Zoologist, media consultant, and science writer, Dr Karl Shuker is also one of the best known cryptozoologists in the world. Author of such seminal works as Mystery Cats of the World (1989), The Lost Ark: New and Rediscovered Animals of the 20th Century (1993; greatly expanded in 2012 as The Encyclopaedia of New and Rediscovered Animals), In Search of Prehistoric Survivors (1995), and more recently Extraordinary Animals Revisited (2007), Dr Shuker's Casebook (2008), Karl Shuker's Alien Zoo: From the Pages of Fortean Times (2010), Cats of Magic, Mythology, and Mystery (2012), and Mirabilis: A Carnival of Cryptozoology and Unnatural History (2013), his many fans have been badgering him to join the blogosphere for years. The CFZ Blog Network is proud to have finally persuaded him to do so.

Dr Karl Shuker's Official Website - http://www.karlshuker.com

IMPORTANT: To view a complete, regularly-updated listing of my ShukerNature blog's articles (each one instantly clickable), please click HERE!

IMPORTANT: To view a complete, regularly-updated listing of my published books (each one instantly clickable), please click HERE!

IMPORTANT: To view a complete, regularly-updated listing of my Eclectarium blog's articles (each one instantly clickable), please click HERE!

IMPORTANT: To view a complete, regularly-updated listing of my Starsteeds blog's poetry and other lyrical writings (each one instantly clickable), please click HERE!

Search This Blog




Friday, 30 January 2015


Woodcut of the mimick dog, from Edward Topsell's bestiary, The Historie of Foure-Footed Beastes and Serpents (1658)

European and Middle Eastern medieval mythology is populated not only by such famous examples of fabulous beasts as the dragon, griffin, basilisk, centaur, unicorn, and minotaur, but also by many lesser-known yet no less fascinating fauna, including a small furry mystery beast called the mimick dog.

It was also known as the Getulian dog, because it was said to originate in the Libyan province of Getulia as well as occurring elsewhere in the Middle East, particularly Egypt. A third name for it is Canis Lucernarius (Lucernarius is Latin for watch-dog). However, to discover the origin of its principal name, 'mimick dog', we need to consult the accounts of this intriguing little creature that can be found in two of the most famous European bestiaries. Namely, Swiss naturalist Conrad Gesner's five-volume Historiae Animalium (1551-1558) and English cleric Edward Topsell's The Historie of Foure-Footed Beastes and Serpents (1658).

According to their commentaries, the mimick dog is capable of imitating anything that it sees, leading some observers to assume that it must have been conceived by a monkey (which were often termed apes in these bestiaries but were clearly monkeys rather than anthropoids). Moreover, it supposedly resembles a monkey in both wit and disposition, but differs markedly in morphology. Its face is described as being sharp and black like a hedgehog's, with a short recurved body, very long legs, shaggy fur, and a short tail. It is sometimes reared with monkeys, and while doing so it learns to perform all manner of very pleasing and unusual feats. During the time of the Graeco-Egyptian writer-scientist Ptolemy (90-c.168 AD), there were apparently plenty of mimick dogs in Egypt. According to his documentation of them in his scientific treatise Geography, they had been taught to leap, play, and dance when music was played, and they even functioned as servants in the homes of many poor people, where they performed a wide range of tasks for their masters.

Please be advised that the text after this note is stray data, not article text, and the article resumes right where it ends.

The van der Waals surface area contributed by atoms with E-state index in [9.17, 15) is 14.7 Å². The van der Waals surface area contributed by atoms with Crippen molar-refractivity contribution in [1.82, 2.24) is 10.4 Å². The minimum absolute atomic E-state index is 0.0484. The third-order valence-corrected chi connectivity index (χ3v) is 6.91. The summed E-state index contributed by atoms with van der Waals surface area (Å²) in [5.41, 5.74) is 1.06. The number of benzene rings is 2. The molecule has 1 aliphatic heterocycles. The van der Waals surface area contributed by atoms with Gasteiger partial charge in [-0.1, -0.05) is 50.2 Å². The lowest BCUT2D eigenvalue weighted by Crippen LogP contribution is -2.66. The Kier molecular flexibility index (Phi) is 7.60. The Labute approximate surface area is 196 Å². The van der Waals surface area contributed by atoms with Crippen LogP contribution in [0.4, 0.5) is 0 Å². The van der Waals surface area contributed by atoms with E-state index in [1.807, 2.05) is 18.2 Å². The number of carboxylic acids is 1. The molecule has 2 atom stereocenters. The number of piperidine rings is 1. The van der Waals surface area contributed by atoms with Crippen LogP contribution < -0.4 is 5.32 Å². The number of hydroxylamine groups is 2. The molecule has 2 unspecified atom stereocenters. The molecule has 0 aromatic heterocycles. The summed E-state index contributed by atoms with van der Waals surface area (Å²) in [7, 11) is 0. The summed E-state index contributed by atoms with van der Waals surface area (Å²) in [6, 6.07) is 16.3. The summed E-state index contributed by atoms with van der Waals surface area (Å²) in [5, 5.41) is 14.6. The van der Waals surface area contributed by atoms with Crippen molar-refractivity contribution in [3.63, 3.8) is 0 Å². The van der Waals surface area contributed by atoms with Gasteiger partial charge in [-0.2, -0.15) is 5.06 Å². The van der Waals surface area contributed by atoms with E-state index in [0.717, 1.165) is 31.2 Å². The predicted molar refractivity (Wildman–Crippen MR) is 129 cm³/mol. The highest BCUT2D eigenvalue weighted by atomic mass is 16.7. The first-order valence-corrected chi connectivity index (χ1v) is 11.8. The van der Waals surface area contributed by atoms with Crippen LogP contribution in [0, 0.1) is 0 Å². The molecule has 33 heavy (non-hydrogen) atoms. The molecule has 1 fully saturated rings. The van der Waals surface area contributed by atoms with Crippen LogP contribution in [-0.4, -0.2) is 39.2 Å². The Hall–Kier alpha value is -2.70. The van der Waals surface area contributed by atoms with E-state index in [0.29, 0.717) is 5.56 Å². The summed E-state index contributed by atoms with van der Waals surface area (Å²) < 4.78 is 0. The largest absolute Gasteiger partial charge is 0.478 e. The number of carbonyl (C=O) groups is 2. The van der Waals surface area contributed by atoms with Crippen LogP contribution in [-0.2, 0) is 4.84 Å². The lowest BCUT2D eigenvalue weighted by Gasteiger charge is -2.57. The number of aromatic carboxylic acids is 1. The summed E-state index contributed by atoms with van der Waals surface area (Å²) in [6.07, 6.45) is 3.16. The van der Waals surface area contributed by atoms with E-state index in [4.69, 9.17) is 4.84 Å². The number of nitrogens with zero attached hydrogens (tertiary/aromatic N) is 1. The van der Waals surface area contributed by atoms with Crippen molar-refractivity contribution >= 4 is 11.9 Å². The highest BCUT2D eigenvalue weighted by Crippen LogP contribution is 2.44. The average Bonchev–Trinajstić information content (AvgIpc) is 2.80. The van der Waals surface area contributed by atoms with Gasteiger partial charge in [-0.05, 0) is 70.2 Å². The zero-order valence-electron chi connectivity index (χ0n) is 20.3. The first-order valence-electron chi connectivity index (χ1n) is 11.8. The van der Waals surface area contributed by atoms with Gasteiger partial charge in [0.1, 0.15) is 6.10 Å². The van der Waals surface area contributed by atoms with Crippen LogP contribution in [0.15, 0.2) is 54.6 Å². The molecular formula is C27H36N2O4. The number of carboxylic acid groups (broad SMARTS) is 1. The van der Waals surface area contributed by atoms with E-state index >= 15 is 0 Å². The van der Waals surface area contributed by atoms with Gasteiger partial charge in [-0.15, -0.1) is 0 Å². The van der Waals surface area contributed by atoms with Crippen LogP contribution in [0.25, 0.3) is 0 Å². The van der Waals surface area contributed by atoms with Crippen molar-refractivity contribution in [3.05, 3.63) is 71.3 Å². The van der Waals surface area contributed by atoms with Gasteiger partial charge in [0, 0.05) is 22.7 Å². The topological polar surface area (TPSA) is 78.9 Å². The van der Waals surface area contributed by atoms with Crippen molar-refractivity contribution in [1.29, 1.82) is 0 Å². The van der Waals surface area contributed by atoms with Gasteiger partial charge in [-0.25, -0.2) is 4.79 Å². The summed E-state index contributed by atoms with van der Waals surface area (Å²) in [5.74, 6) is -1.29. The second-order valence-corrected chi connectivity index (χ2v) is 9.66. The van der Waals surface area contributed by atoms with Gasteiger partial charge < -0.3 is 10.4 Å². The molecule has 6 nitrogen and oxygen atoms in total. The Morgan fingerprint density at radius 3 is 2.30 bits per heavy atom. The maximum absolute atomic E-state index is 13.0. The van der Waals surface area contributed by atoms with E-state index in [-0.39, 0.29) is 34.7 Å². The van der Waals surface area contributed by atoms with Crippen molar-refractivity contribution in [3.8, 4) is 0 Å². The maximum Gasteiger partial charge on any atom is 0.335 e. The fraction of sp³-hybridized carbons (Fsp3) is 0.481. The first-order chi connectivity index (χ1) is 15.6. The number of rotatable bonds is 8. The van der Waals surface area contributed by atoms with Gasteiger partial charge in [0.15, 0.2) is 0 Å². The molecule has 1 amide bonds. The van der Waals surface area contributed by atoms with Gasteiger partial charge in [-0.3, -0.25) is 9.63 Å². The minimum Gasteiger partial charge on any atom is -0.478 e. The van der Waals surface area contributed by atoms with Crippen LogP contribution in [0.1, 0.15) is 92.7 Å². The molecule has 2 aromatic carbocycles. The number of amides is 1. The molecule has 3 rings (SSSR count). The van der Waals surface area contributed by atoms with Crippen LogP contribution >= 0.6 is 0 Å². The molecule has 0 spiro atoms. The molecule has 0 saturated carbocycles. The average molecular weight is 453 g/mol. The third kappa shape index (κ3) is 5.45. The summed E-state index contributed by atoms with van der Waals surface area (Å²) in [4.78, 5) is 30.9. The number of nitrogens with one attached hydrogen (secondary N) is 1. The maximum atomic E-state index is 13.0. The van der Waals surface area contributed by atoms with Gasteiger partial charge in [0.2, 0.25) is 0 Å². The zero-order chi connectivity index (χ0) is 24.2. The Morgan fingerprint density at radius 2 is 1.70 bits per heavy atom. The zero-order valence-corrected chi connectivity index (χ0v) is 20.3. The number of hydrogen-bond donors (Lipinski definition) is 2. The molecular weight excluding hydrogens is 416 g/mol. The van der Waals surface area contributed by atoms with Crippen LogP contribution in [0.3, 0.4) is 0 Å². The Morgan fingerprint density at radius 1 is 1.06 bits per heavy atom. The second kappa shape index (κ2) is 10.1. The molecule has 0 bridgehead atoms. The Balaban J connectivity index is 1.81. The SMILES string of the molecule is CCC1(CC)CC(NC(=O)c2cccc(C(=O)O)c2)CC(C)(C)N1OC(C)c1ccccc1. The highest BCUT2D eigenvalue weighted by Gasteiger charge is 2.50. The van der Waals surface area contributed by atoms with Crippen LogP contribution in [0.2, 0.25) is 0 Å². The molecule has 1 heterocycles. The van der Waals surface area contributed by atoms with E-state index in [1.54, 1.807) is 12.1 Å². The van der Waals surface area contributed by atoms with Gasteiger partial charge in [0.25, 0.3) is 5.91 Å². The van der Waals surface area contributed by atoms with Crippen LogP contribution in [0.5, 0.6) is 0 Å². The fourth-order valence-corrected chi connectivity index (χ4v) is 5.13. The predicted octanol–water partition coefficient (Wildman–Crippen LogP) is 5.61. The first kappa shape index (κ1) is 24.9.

Conrad Gesner, as portrayed in Vol. 1 of his Historiae Animalium

Any dog whose muddled morphology combined the face of a hedgehog with the body of a monkey would be a wonder to behold, but its talent for mimicry set the mimick dog even further apart from the typical canine creed. Consequently, they were much sought-after by travelling players and puppeteers, who would train them to participate in their performances.

One such performance took place during a public spectacle at Rome, attended by the emperor Vespasian (ruled 69-79 AD) and the famous Greek biographer Plutarch (46-120 AD) who became a Roman citizen. It featured an extremely versatile mimick dog that effortlessly imitated the behaviour and cries of a diverse range of different types of dog and other animals too. Its pi­èce de resistance, however, was its own tragic death, after eating some poisoned bread. During this act, it reeled and staggered to and fro like a drunken man before falling down to the ground and lying motionless for quite some time, as if dead. This was followed by its enthusiastic resurrection from the dead at the end of the play, which it executed with great verve, opening its eyes, then raising its head and looking around as if waking from sleep, before standing up and running to its master, its unexpected revival duly delighting the emperor and the other members of the audience.

Despite its onetime popularity, however, the mimick dog is largely forgotten today, and even among those few zoologists aware of its history there is no consensus regarding this strange animal's precise identity. Indeed, there is no guarantee that it was actually a dog at all.

A colour illustration of the mimick dog from Fabulous Beasts - written by Alison Lurie, illustrated by Monika Beisner, and published in 1981 by Jonathan Cape (© Monika Beisner/Jonathan Cape)